But besides that, the question about how they have become qualified is also, in some way, a reflection upon how we are permitted to make these rules. We have gotten that because it was… we have a responsibility for that platform. And somebody has to make these rules. And until such time as we arrive at a situation where there is a political definition, and perhaps even a democratically legitimized definition of what hate speech is, and what is illegal content on the Internet, then we have to make those rules ourselves. Definitions of illegal content do exist, as do definitions of illegal encouragements to violence, for example. But you go much MUCH farther than what is illegal, in your decisions.

There are definitions, yes, there are in fact many, and that is one of the challenges; there isn’t just one. You speak on behalf of a company, and I ask you questions one would ask of a political and society-supporting institution, and that is why one might feel that we may be misunderstanding each other. But can you understand that that is how you are perceived, when for certain age groups the primary access to the news… if we talk about our youth, there are a lot of young people who maybe know he is a well-known figure, that he is highlighting something that he and others in society perceive as being a problem, and then he disappears!

Should we not find it worrisome that this younger generation might lose confidence in institutions such as your own, as they could lose confidence in being able to find truth and reality, if people can just disappear without their understanding why? Well, I think that would be a relevant discussion to have. And I think this is the essence of why these are some complex considerations to be made. Because we can’t get around that we, ultimately, have a conflict between consideration for freedom of speech on the one side, and consideration for people’s safety in contrast with that. And you can’t wrap that up in some nice and pleasant way, that is the brutal truth.

It is difficult to make these decisions — every time. And that is something we feel a big responsibility to do properly. So that discussion that you think would be a relevant discussion, but which you also say would be a brutal discussion. How can we, in some way, democratically ensure that we also gain access to that discussion and are heard, and that it’s not just employees of Facebook who decide who is allowed to participate? Well, this is something that we have discussed at length. How can we have another forum for legitimacy behind the rules that we have, now that we are the ones who have made those rules because it is our platform?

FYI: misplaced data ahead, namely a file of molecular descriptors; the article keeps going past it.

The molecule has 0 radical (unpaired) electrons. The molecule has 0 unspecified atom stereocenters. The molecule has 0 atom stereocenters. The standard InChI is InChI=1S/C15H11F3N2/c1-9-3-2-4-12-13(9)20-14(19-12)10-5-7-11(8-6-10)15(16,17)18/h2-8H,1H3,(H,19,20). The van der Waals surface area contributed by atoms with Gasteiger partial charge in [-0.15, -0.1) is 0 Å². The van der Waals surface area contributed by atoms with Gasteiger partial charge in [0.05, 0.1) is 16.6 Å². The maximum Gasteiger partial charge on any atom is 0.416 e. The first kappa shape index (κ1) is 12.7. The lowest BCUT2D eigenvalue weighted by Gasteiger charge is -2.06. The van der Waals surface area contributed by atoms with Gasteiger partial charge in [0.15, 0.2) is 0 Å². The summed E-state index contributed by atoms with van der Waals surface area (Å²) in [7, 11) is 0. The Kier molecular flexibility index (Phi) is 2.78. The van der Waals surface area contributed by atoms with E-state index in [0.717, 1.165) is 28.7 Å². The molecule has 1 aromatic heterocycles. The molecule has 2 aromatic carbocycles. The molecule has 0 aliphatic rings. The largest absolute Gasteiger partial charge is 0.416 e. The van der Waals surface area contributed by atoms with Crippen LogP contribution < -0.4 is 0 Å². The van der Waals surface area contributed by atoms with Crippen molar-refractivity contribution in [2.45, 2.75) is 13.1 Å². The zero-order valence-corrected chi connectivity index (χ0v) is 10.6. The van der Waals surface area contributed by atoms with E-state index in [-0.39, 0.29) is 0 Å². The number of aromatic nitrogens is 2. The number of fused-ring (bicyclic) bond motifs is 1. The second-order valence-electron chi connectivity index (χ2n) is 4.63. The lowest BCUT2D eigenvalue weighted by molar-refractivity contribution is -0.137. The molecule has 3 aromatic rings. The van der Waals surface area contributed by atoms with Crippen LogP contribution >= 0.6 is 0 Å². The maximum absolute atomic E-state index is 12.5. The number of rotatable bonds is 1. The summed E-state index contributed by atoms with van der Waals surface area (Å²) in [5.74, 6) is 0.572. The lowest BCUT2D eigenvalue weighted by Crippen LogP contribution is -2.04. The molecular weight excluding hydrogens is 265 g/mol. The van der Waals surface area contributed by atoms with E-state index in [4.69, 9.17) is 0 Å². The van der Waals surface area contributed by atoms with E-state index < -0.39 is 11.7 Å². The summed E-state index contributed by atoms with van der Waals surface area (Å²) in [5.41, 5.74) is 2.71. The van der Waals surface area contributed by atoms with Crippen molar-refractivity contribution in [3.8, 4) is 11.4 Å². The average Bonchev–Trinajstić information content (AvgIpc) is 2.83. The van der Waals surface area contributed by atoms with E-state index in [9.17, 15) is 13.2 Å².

One of those things we have been promoting is that we have a regulation in place, are actually out there asking to be regulated in this area, in the area of illegal content. When there aren’t any definitions. Universal democratic definitions of, for example, hate speech, then we have to, because it is our responsibility to make those so the platform doesn’t get used for things it shouldn’t be used for.

— But clearly it would have been better if there had been a political process, and there had been democratic legitimacy, and we end up in a place where the rules that are there are openly legitimate because they are regulated politically instead of just coming from some American company. But isn’t that setting the standards for yourself so high that the world never would be able to live up to it, to say that there should be a global political consensus on what we all accept hate speech is, before the rest of the democratic political society in some way has to be drawn into the discussion about who should be removed from public discourse?

Well, I don’t know if the bar is high, because that IS where the bar is today. Facebook offers a global public arena in which to have a global conversation, and that means that the rules that exist are global, so the bar sits where it sits. And here at the end Peter Münster, Tommy Robinson: will he ever be able to do anything to get a voice on Facebook again? Well, yes, there are lots of examples of people who leave these very violent and hateful environments and simply change their lives, and of course our rules aren’t set in stone, where we stubbornly hold onto a many-years-old evaluation, if we have concrete evidence/documentation that this is a closed chapter, then of course that would be something we would have to re-evaluate.